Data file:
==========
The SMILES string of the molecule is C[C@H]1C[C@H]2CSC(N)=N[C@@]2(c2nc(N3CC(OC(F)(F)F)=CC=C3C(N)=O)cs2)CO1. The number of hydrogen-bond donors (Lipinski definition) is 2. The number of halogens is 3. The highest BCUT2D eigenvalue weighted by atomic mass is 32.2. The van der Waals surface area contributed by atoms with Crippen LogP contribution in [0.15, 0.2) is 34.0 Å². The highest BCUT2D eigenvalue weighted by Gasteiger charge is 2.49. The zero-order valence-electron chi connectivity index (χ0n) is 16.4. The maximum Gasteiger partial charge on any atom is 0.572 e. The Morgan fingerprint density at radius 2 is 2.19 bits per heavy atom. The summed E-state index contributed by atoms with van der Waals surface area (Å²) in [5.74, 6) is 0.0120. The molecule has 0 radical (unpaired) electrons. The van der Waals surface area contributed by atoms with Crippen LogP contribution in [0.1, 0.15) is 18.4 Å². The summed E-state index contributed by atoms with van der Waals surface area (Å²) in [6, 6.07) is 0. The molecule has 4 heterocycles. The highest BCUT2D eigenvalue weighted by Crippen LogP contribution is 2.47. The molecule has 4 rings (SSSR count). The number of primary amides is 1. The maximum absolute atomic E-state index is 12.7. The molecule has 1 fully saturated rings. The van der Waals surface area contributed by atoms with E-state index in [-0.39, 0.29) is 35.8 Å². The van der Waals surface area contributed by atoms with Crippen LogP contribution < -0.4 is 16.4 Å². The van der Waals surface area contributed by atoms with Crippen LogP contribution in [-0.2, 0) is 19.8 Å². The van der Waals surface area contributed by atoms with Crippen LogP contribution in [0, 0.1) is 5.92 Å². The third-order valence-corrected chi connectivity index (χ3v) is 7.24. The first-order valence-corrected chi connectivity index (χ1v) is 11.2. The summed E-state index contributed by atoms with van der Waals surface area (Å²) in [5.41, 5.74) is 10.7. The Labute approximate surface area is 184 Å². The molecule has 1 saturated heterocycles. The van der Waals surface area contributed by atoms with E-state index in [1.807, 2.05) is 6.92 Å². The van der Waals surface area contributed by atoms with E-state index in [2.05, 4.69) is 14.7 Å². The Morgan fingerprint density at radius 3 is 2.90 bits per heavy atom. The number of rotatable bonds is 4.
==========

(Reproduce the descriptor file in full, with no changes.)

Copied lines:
The SMILES string of the molecule is C[C@H]1C[C@H]2CSC(N)=N[C@@]2(c2nc(N3CC(OC(F)(F)F)=CC=C3C(N)=O)cs2)CO1. The number of hydrogen-bond donors (Lipinski definition) is 2. The number of halogens is 3. The highest BCUT2D eigenvalue weighted by atomic mass is 32.2. The van der Waals surface area contributed by atoms with Crippen LogP contribution in [0.15, 0.2) is 34.0 Å². The highest BCUT2D eigenvalue weighted by Gasteiger charge is 2.49. The zero-order valence-electron chi connectivity index (χ0n) is 16.4. The maximum Gasteiger partial charge on any atom is 0.572 e. The Morgan fingerprint density at radius 2 is 2.19 bits per heavy atom. The summed E-state index contributed by atoms with van der Waals surface area (Å²) in [5.74, 6) is 0.0120. The molecule has 0 radical (unpaired) electrons. The van der Waals surface area contributed by atoms with Crippen LogP contribution in [0.1, 0.15) is 18.4 Å². The summed E-state index contributed by atoms with van der Waals surface area (Å²) in [6, 6.07) is 0. The molecule has 4 heterocycles. The highest BCUT2D eigenvalue weighted by Crippen LogP contribution is 2.47. The molecule has 4 rings (SSSR count). The number of primary amides is 1. The maximum absolute atomic E-state index is 12.7. The molecule has 1 fully saturated rings. The van der Waals surface area contributed by atoms with E-state index in [-0.39, 0.29) is 35.8 Å². The van der Waals surface area contributed by atoms with Crippen LogP contribution < -0.4 is 16.4 Å². The van der Waals surface area contributed by atoms with Crippen LogP contribution in [-0.2, 0) is 19.8 Å². The van der Waals surface area contributed by atoms with Crippen LogP contribution in [0, 0.1) is 5.92 Å². The third-order valence-corrected chi connectivity index (χ3v) is 7.24. The first-order valence-corrected chi connectivity index (χ1v) is 11.2. The summed E-state index contributed by atoms with van der Waals surface area (Å²) in [5.41, 5.74) is 10.7. The Labute approximate surface area is 184 Å². The molecule has 1 saturated heterocycles. The van der Waals surface area contributed by atoms with E-state index in [1.807, 2.05) is 6.92 Å². The van der Waals surface area contributed by atoms with E-state index in [2.05, 4.69) is 14.7 Å². The Morgan fingerprint density at radius 3 is 2.90 bits per heavy atom. The number of rotatable bonds is 4.